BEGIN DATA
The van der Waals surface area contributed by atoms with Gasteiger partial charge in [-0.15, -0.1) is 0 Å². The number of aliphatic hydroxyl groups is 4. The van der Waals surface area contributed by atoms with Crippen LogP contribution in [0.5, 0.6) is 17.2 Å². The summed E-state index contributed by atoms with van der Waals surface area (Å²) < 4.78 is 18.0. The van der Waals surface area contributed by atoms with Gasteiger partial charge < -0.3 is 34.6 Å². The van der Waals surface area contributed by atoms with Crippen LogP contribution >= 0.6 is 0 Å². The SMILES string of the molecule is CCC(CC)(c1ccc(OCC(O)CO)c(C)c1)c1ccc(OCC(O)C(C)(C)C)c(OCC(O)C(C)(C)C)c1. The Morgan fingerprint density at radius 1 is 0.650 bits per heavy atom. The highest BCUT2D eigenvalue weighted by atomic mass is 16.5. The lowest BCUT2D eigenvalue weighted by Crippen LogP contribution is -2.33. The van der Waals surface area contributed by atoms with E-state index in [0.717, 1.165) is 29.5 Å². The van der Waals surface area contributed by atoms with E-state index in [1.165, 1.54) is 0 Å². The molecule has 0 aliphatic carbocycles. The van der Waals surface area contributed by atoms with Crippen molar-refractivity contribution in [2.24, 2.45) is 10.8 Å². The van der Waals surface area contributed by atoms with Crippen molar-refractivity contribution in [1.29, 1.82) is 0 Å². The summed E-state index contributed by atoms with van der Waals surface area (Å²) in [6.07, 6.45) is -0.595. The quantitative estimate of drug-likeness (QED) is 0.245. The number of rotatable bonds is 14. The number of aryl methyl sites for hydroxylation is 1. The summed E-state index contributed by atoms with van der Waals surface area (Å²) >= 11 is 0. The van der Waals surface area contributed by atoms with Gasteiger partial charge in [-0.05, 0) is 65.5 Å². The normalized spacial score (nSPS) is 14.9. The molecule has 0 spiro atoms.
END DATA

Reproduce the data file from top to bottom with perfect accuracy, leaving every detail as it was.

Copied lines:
The van der Waals surface area contributed by atoms with Gasteiger partial charge in [-0.15, -0.1) is 0 Å². The number of aliphatic hydroxyl groups is 4. The van der Waals surface area contributed by atoms with Crippen LogP contribution in [0.5, 0.6) is 17.2 Å². The summed E-state index contributed by atoms with van der Waals surface area (Å²) < 4.78 is 18.0. The van der Waals surface area contributed by atoms with Gasteiger partial charge < -0.3 is 34.6 Å². The van der Waals surface area contributed by atoms with Crippen LogP contribution >= 0.6 is 0 Å². The SMILES string of the molecule is CCC(CC)(c1ccc(OCC(O)CO)c(C)c1)c1ccc(OCC(O)C(C)(C)C)c(OCC(O)C(C)(C)C)c1. The Morgan fingerprint density at radius 1 is 0.650 bits per heavy atom. The highest BCUT2D eigenvalue weighted by atomic mass is 16.5. The lowest BCUT2D eigenvalue weighted by Crippen LogP contribution is -2.33. The van der Waals surface area contributed by atoms with E-state index in [0.717, 1.165) is 29.5 Å². The van der Waals surface area contributed by atoms with E-state index in [1.165, 1.54) is 0 Å². The molecule has 0 aliphatic carbocycles. The van der Waals surface area contributed by atoms with Crippen molar-refractivity contribution in [2.24, 2.45) is 10.8 Å². The van der Waals surface area contributed by atoms with Crippen molar-refractivity contribution in [1.29, 1.82) is 0 Å². The summed E-state index contributed by atoms with van der Waals surface area (Å²) in [6.07, 6.45) is -0.595. The quantitative estimate of drug-likeness (QED) is 0.245. The number of rotatable bonds is 14. The number of aryl methyl sites for hydroxylation is 1. The summed E-state index contributed by atoms with van der Waals surface area (Å²) >= 11 is 0. The van der Waals surface area contributed by atoms with Gasteiger partial charge in [-0.05, 0) is 65.5 Å². The normalized spacial score (nSPS) is 14.9. The molecule has 0 spiro atoms.